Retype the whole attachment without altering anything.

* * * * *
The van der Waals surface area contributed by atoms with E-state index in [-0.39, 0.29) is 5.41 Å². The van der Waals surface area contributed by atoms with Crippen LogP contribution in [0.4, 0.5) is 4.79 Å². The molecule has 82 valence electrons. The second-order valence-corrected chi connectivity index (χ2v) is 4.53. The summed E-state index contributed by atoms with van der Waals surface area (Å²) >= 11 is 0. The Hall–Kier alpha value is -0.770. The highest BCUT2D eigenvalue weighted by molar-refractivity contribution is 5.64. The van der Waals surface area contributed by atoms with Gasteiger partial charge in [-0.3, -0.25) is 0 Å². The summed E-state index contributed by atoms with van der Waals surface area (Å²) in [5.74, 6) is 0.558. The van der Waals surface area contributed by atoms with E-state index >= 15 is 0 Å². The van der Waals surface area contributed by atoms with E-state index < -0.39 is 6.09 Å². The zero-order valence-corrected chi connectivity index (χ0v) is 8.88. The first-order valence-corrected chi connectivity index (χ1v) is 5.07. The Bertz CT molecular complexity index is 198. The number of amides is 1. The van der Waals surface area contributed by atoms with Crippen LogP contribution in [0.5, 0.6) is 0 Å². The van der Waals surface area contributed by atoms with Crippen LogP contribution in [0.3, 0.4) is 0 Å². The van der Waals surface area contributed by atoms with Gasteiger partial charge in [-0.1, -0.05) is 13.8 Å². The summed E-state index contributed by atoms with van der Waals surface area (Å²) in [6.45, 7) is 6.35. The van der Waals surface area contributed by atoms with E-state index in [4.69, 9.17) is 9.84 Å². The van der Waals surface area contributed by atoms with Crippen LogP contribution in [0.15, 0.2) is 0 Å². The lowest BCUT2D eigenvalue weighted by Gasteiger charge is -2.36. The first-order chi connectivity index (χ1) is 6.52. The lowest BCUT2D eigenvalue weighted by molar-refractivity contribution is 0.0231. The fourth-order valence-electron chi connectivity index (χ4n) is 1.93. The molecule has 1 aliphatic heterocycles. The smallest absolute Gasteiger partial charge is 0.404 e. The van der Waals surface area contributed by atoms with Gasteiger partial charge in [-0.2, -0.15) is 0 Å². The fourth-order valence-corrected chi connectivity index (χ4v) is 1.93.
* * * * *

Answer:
The van der Waals surface area contributed by atoms with E-state index in [-0.39, 0.29) is 5.41 Å². The van der Waals surface area contributed by atoms with Crippen LogP contribution in [0.4, 0.5) is 4.79 Å². The molecule has 82 valence electrons. The second-order valence-corrected chi connectivity index (χ2v) is 4.53. The summed E-state index contributed by atoms with van der Waals surface area (Å²) >= 11 is 0. The Hall–Kier alpha value is -0.770. The highest BCUT2D eigenvalue weighted by molar-refractivity contribution is 5.64. The van der Waals surface area contributed by atoms with Gasteiger partial charge in [-0.3, -0.25) is 0 Å². The summed E-state index contributed by atoms with van der Waals surface area (Å²) in [5.74, 6) is 0.558. The van der Waals surface area contributed by atoms with E-state index >= 15 is 0 Å². The van der Waals surface area contributed by atoms with E-state index < -0.39 is 6.09 Å². The zero-order valence-corrected chi connectivity index (χ0v) is 8.88. The first-order valence-corrected chi connectivity index (χ1v) is 5.07. The Bertz CT molecular complexity index is 198. The number of amides is 1. The van der Waals surface area contributed by atoms with Crippen LogP contribution in [0.5, 0.6) is 0 Å². The van der Waals surface area contributed by atoms with Crippen LogP contribution in [0.3, 0.4) is 0 Å². The van der Waals surface area contributed by atoms with Gasteiger partial charge in [-0.1, -0.05) is 13.8 Å². The summed E-state index contributed by atoms with van der Waals surface area (Å²) in [6.45, 7) is 6.35. The van der Waals surface area contributed by atoms with E-state index in [4.69, 9.17) is 9.84 Å². The van der Waals surface area contributed by atoms with Crippen LogP contribution in [0.15, 0.2) is 0 Å². The lowest BCUT2D eigenvalue weighted by Gasteiger charge is -2.36. The first-order chi connectivity index (χ1) is 6.52. The lowest BCUT2D eigenvalue weighted by molar-refractivity contribution is 0.0231. The fourth-order valence-electron chi connectivity index (χ4n) is 1.93. The molecule has 1 aliphatic heterocycles. The smallest absolute Gasteiger partial charge is 0.404 e. The van der Waals surface area contributed by atoms with Gasteiger partial charge in [-0.2, -0.15) is 0 Å². The fourth-order valence-corrected chi connectivity index (χ4v) is 1.93.